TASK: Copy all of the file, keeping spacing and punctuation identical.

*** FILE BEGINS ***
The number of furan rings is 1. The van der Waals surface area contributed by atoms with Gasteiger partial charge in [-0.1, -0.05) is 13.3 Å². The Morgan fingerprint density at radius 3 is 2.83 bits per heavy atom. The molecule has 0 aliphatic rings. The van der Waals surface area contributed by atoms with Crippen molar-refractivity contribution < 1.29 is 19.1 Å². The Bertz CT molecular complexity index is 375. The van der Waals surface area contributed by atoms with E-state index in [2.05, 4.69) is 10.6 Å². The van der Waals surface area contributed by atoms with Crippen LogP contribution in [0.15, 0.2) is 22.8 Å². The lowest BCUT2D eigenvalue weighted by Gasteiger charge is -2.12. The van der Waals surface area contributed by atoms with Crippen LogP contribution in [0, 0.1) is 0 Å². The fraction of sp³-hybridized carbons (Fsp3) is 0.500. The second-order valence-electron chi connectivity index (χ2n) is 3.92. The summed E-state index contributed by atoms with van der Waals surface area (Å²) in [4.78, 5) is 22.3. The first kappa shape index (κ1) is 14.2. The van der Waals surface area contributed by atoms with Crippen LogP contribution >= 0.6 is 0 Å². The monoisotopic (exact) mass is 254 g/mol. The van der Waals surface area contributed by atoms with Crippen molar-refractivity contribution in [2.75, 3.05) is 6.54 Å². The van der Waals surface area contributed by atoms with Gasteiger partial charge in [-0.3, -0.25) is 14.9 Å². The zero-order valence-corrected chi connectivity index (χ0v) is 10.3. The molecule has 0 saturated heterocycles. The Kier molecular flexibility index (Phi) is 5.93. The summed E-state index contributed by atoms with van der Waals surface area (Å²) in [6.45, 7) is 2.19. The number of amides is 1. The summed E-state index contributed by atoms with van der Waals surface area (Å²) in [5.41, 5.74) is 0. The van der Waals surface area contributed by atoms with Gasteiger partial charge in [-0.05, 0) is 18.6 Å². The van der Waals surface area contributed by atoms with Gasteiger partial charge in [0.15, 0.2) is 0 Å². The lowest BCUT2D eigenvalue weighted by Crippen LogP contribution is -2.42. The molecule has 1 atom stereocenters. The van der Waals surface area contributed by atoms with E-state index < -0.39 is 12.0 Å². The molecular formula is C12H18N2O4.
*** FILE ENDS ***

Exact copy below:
The number of furan rings is 1. The van der Waals surface area contributed by atoms with Gasteiger partial charge in [-0.1, -0.05) is 13.3 Å². The Morgan fingerprint density at radius 3 is 2.83 bits per heavy atom. The molecule has 0 aliphatic rings. The van der Waals surface area contributed by atoms with Crippen molar-refractivity contribution < 1.29 is 19.1 Å². The Bertz CT molecular complexity index is 375. The van der Waals surface area contributed by atoms with E-state index in [2.05, 4.69) is 10.6 Å². The van der Waals surface area contributed by atoms with Crippen LogP contribution in [0.15, 0.2) is 22.8 Å². The lowest BCUT2D eigenvalue weighted by Gasteiger charge is -2.12. The van der Waals surface area contributed by atoms with Crippen LogP contribution in [0, 0.1) is 0 Å². The fraction of sp³-hybridized carbons (Fsp3) is 0.500. The second-order valence-electron chi connectivity index (χ2n) is 3.92. The summed E-state index contributed by atoms with van der Waals surface area (Å²) in [4.78, 5) is 22.3. The first kappa shape index (κ1) is 14.2. The van der Waals surface area contributed by atoms with Crippen LogP contribution >= 0.6 is 0 Å². The monoisotopic (exact) mass is 254 g/mol. The van der Waals surface area contributed by atoms with Crippen molar-refractivity contribution in [2.75, 3.05) is 6.54 Å². The van der Waals surface area contributed by atoms with Gasteiger partial charge in [-0.3, -0.25) is 14.9 Å². The zero-order valence-corrected chi connectivity index (χ0v) is 10.3. The molecule has 0 saturated heterocycles. The Kier molecular flexibility index (Phi) is 5.93. The summed E-state index contributed by atoms with van der Waals surface area (Å²) in [6.45, 7) is 2.19. The number of amides is 1. The summed E-state index contributed by atoms with van der Waals surface area (Å²) in [5.41, 5.74) is 0. The van der Waals surface area contributed by atoms with Gasteiger partial charge in [-0.05, 0) is 18.6 Å². The van der Waals surface area contributed by atoms with Gasteiger partial charge in [0.15, 0.2) is 0 Å². The lowest BCUT2D eigenvalue weighted by Crippen LogP contribution is -2.42. The molecule has 1 atom stereocenters. The van der Waals surface area contributed by atoms with E-state index < -0.39 is 12.0 Å². The molecular formula is C12H18N2O4.